What I’ve learned about the Proud Boys

They’re showing up in Michigan, and in my work in Congress.

In last night’s debate, President Trump’s exhortation of a group called the Proud Boys to “stand back and stand by” may have been the first time many Americans have heard of this group.

But as a Michigander and a member of the House Homeland Security Committee, I can tell you this is a group on the rise. They have been increasingly visible in our state and district, and in my work on hate groups in Congress — so I thought I’d share some context.

The Proud Boys, who describe themselves as “Western chauvinists,” are a fast-growing presence in our state and in our district. From what I can tell, they really took off in visibility and activity with the protests against the COVID-19 lockdown and our governor. While the Anti-Defamation League describes them as an example of “right-wing extremism” that “can be described as violent, nationalistic, Islamophobic, transphobic and misogynistic,” they are not a group in the shadows: they participate regularly in rallies, protests and counter-protests. Last month, their demonstrations led to open street brawls in Kalamazoo. They proudly wear clothing embellished with the Proud Boys name, carry signs and drive floats, and have a strong and vocal presence online. They have also started to influence mainstream politics: one of the candidates in my own district’s primary took selfies with and defended them, and in Northern Michigan, the Proud Boys helped the local Republican party provide security for a rally for Senate candidate John James.

As Jonathan Greenblatt of the ADL said on CNN today: “The Proud Boys are a hate group through and through. … The Proud Boys don’t deserve a place in the public conversation. Their kind of extremism should be rejected by elected officials at every level, let alone the president of the United States.”

The Proud Boys’ popularity is set against the backdrop of increasing instances of hateful and threatening rhetoric and, at times, violence in Michigan. The ADL recorded seven white supremacist incidents in Michigan in 2017, 34 in 2018, and 43 in 2019. Nationwide, the ADL recorded more anti-Semitic incidents in 2019 than at any time in its 40-year history.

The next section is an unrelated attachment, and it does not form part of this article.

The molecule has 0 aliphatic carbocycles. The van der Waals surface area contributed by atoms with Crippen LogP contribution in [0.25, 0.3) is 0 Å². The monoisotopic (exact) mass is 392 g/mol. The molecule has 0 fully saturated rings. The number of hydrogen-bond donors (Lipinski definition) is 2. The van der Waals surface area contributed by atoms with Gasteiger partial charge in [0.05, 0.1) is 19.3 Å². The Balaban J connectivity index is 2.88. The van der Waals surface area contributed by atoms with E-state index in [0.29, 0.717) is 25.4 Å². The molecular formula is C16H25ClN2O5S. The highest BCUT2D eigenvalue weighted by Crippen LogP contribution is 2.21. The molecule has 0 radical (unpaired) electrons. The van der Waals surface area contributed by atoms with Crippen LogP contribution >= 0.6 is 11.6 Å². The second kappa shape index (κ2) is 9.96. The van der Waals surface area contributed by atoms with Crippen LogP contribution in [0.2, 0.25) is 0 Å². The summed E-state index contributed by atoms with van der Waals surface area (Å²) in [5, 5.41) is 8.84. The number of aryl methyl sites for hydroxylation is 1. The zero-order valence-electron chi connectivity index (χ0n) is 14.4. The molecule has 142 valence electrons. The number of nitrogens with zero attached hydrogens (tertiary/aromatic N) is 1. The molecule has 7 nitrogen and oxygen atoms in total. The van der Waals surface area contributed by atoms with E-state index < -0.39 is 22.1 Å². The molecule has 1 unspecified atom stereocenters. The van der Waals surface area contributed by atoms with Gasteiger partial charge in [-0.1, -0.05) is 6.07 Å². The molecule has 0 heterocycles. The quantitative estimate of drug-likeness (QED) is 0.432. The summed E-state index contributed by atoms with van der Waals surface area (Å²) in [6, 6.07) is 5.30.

This has led me to focus on this repeatedly in House Homeland Security Committee hearings, pressing the FBI to describe the scope of the problem regarding white supremacist extremists, including the Proud Boys. This month, FBI Director Wray testified in response to my question that white supremacist extremists constitute the largest portion of racially motivated violent extremism in the country, and that the FBI has elevated racially motivated domestic violent extremism to be a priority commensurate with homegrown terrorists and ISIS.

When the President encouraged the Proud Boys to “stand back and stand by,” it was hard to read that as anything other than an incitement to violence. Based on online postings, it appears that many Proud Boys understood the President’s statement exactly that way: earlier today, the Michigan branch of the Proud Boys posted a meme featuring the President’s words with an image from their violent street brawls in August.

In an increasingly tense time, especially in politically diverse districts like ours, the last thing we need is the encouragement of confrontation. The average Michigander can’t stand that tension and division, and such rhetoric only divides us further and makes us less safe.